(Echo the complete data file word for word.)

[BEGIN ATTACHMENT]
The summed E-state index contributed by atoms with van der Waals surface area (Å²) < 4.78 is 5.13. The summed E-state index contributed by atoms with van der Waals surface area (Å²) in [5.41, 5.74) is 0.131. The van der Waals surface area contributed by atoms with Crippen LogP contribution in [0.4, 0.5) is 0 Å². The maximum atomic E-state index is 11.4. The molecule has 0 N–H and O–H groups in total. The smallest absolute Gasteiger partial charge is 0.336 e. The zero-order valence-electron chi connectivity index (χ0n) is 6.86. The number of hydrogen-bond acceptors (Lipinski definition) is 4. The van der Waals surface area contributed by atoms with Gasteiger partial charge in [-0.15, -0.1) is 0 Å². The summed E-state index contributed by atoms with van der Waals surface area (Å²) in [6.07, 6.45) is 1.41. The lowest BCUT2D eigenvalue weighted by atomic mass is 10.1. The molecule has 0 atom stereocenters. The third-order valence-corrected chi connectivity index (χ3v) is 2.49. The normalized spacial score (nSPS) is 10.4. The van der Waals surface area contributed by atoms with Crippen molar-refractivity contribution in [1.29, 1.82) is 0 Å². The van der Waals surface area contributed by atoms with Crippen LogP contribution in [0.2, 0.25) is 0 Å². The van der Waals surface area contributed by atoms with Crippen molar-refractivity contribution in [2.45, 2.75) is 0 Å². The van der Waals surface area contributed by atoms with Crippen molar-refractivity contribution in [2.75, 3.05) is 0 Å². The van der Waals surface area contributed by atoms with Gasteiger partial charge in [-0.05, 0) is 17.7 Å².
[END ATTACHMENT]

The summed E-state index contributed by atoms with van der Waals surface area (Å²) < 4.78 is 5.13. The summed E-state index contributed by atoms with van der Waals surface area (Å²) in [5.41, 5.74) is 0.131. The van der Waals surface area contributed by atoms with Crippen LogP contribution in [0.4, 0.5) is 0 Å². The maximum atomic E-state index is 11.4. The molecule has 0 N–H and O–H groups in total. The smallest absolute Gasteiger partial charge is 0.336 e. The zero-order valence-electron chi connectivity index (χ0n) is 6.86. The number of hydrogen-bond acceptors (Lipinski definition) is 4. The van der Waals surface area contributed by atoms with Gasteiger partial charge in [-0.15, -0.1) is 0 Å². The summed E-state index contributed by atoms with van der Waals surface area (Å²) in [6.07, 6.45) is 1.41. The lowest BCUT2D eigenvalue weighted by atomic mass is 10.1. The molecule has 0 atom stereocenters. The third-order valence-corrected chi connectivity index (χ3v) is 2.49. The normalized spacial score (nSPS) is 10.4. The van der Waals surface area contributed by atoms with Crippen molar-refractivity contribution in [1.29, 1.82) is 0 Å². The van der Waals surface area contributed by atoms with Crippen LogP contribution in [0.2, 0.25) is 0 Å². The van der Waals surface area contributed by atoms with Crippen molar-refractivity contribution in [2.45, 2.75) is 0 Å². The van der Waals surface area contributed by atoms with Crippen molar-refractivity contribution in [2.75, 3.05) is 0 Å². The van der Waals surface area contributed by atoms with Gasteiger partial charge in [-0.05, 0) is 17.7 Å².